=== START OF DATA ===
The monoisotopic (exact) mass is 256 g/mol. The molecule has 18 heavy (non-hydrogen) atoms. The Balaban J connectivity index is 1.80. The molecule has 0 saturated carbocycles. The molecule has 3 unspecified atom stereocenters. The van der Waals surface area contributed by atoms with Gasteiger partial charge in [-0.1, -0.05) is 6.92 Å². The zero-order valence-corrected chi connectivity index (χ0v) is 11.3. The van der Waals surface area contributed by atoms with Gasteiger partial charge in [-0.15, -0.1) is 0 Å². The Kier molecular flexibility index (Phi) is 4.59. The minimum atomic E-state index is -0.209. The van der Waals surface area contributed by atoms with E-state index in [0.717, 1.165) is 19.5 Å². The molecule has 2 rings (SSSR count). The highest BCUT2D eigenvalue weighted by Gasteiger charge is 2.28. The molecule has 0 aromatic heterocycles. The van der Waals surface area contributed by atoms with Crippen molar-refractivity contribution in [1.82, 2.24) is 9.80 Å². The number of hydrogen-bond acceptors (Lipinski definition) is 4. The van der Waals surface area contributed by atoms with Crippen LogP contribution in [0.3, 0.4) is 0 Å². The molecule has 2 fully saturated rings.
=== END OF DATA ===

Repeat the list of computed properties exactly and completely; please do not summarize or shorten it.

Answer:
The monoisotopic (exact) mass is 256 g/mol. The molecule has 18 heavy (non-hydrogen) atoms. The Balaban J connectivity index is 1.80. The molecule has 0 saturated carbocycles. The molecule has 3 unspecified atom stereocenters. The van der Waals surface area contributed by atoms with Gasteiger partial charge in [-0.1, -0.05) is 6.92 Å². The zero-order valence-corrected chi connectivity index (χ0v) is 11.3. The van der Waals surface area contributed by atoms with Gasteiger partial charge in [-0.15, -0.1) is 0 Å². The Kier molecular flexibility index (Phi) is 4.59. The minimum atomic E-state index is -0.209. The van der Waals surface area contributed by atoms with E-state index in [0.717, 1.165) is 19.5 Å². The molecule has 2 rings (SSSR count). The highest BCUT2D eigenvalue weighted by Gasteiger charge is 2.28. The molecule has 0 aromatic heterocycles. The van der Waals surface area contributed by atoms with Crippen molar-refractivity contribution in [1.82, 2.24) is 9.80 Å². The number of hydrogen-bond acceptors (Lipinski definition) is 4. The van der Waals surface area contributed by atoms with Crippen LogP contribution in [0.3, 0.4) is 0 Å². The molecule has 2 fully saturated rings.